YES THERE IS A MUSIC TRACK!
Dudley Taft - Deep Deep Blue
So, it was that time of year again!
Do not expect a detailed route report, nor a gear review.
This is just my take on what I remember happening.
Others may well differ.
I had packed my kit in the trusty Gorilla (more of that in a short review of the pack coming to a screen near you maybe) and headed off to the Bree Louise in Londinium to meet up with my travelling Amigo's Messrs Sloman & Lambert (cos Phil had all the rail tickets).
I was NOT to be walking with them this year, wanting to do my own route.
A fine time was had in the Bree Louise, that may have involved ALE.
I had met up with Phil at Cambridge Station.
All too soon, or maybe just in time, it was time for the train.
We were on the 9.15 Sleeper to Inverness, so we bundled on board in haste to enable us to bag a suitable seat in the lounge on the train. Interestingly, not much alcohol was consumed, and we finished with a nice cup of tea, before finally heading to bunks to sleep, waking the next morning for breakfast and the bus ride to Shiel Bridge, where there were to be many starting.
The weather for the first 2 days was looking good, but on thew way I had already decided by looking up the hills, that the real high ridge was not going to go. I only had spikes, and didn't want to carry a ton of gear. There had been fresh snow up top, and the Five Sisters, along with the higher ridges looked like they would need a bit of technical gear. With a lighter pack I would have gone for it, but you can always come back at a later time, and I didn't fancy an accident on my 10th.
|The South Shiel Ridge from the bus.|
Still covered in snow
I will probably not mention that many, because there are so many of you.
So, a very pleasant social evening was had in the bar, with many folk and since this was a solo walk by me (really), my soon to be walking partners Carl and Gordon. As it was to transpire, I would end up walking with them for the first 7 days, and a few beyond that as well. And I must say chaps. Thank you, for making it such a great time.
And so, it was time to head off.
Room bills paid, and just a couple of hundred miles of walking left over the next 2 weeks.
The weather was looking rather excellent.
We had decided to pop round to Beinn Fhada and see where it led us.
|Day 1 Profile|
|Day 1 to 5 Profile|
This is an Interactive Map of Days 1 to 5 as near as I can figure it out.
Most of the photos are mine, but I have pirated a few from Carl and Gordon as well, because they had me in them. I have not always said whose though.
But thanks boys for the piccies and just being there :-)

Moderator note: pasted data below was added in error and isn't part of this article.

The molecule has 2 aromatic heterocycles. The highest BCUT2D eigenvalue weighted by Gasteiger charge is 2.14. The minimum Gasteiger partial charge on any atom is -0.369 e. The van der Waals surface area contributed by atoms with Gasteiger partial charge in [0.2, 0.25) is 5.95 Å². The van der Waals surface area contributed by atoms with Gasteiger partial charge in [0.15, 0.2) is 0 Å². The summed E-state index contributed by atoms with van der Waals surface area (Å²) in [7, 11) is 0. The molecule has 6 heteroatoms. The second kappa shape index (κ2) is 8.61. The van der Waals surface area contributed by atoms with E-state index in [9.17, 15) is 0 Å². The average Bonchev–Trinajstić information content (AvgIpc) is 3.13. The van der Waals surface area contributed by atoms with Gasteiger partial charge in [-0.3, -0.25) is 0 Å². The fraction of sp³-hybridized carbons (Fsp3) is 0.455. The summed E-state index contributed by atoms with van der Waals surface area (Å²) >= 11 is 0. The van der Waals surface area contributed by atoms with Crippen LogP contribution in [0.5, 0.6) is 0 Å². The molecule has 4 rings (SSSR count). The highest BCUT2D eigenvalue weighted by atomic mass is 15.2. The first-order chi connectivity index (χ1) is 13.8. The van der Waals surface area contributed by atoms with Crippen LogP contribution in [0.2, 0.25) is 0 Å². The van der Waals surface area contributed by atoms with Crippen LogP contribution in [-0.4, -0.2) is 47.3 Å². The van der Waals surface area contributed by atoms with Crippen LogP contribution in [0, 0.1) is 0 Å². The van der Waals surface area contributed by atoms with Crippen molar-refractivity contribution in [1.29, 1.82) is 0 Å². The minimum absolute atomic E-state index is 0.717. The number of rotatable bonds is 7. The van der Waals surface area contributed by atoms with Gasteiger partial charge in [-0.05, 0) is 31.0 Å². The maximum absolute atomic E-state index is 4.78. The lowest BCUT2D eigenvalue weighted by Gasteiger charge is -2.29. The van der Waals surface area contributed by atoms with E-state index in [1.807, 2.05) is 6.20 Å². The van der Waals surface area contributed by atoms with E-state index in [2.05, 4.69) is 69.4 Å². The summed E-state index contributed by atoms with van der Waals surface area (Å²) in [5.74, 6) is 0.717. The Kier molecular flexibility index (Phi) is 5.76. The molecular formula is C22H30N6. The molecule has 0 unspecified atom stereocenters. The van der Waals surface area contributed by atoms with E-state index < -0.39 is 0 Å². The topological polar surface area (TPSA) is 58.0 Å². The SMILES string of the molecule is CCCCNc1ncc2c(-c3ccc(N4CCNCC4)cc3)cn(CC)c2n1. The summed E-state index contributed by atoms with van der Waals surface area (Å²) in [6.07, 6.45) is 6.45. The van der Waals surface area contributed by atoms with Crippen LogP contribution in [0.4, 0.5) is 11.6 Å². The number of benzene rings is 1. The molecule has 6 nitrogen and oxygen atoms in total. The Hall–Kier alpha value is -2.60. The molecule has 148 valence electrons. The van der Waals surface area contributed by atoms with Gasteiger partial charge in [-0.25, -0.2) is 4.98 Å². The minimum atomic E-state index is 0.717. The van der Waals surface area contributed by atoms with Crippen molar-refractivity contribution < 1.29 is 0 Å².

|Looking Up Loch on Thursday Night|
|Same view in the morning just before leaving|
Day 1 - Shiel Bridge to Alltbeithe via some hills init
|Me with Gorilla Pack and 4 days food ready to set off|
|Picture courtesy Carl|
|Amazing reflections of the water and the hills|
|Sloman & Lambert just before we parted in different directions|
|My walking buddies Carl & Gordon on the way up to attempt Beinn Fhada|
|Yes, I am wearing a string vest OK.|
NOW MOVE ON!!!!!
|Time to head up the Stalkers Track then!|
Not to be for reasons of precaution.
The closer we got to the top, the steeper the ground, but more importantly the more snow there was.
This was also getting icier underfoot, and there was a bit of wind-slab too.
Carl and I had spikes and would have been OK.
Gordon had none, and was wearing Wildcat Trail shoes.
We all had trail shoes. They were not a problem.
Nor was the going up.
But coming down without any spikes could well have been an issue.
So as a team we decided that safety of all was more important, and a couple of hundred feet from the top, we headed back down.
It was a lovely day, and NOT worth buggering up with a rescue.
Anyway, we had a bunk booked at Alltbeithe SYHA, and a lot more days to go.
All that said, the views were excellent, and we had a rather nice lunch stop near the top on the way back down.
It was a lot colder up there than it looked from the photo's though.
Once we decided to start to head down, it was time for a lunch stop.
The weather was glorious.
|Lunch Break at the top of the Stalkers Track|
|Descending to Loch an Bealach|
|Heading to Loch a Bealach|
A river that actually goes on and on and on.
There is a track?????
"But not one as we know it Jim"
It seemed like forever before we finally arrived at the SYHA at Alltbeithe
But all that said, it was a glorious day, and a pretty beautiful walk.
The evening was good.
Many a challenger was already there, and we had a jolly good evening, finishing up with a chat & whisky with some Scottish chaps just doing some hills. OK it was their mates whisky, and we had already done a bit before we even got to that point.
Did I mention the soup?
Hannah made soup. Excellent soup.
Did I mention the Scones and Jam.
Time passed on into the darkness, and eventually it was decided that maybe sleep would be useful.
We tip toed back to the shared bunk and went to sleep.
All went well, until I decided I needed a pee and would very very very quietly leave the bunkhouse.
Which I did.
Only problem being, that as I carefully tried to shut the dooor without a noise, I stepped back and my right leg plunged down between the rungs of the steps.
|My footprint looking down from top rung|
Could have been NASTY!
I was OK.
I bruise and scuff.
It could have been far far worse had I not managed to hang on to the door handle.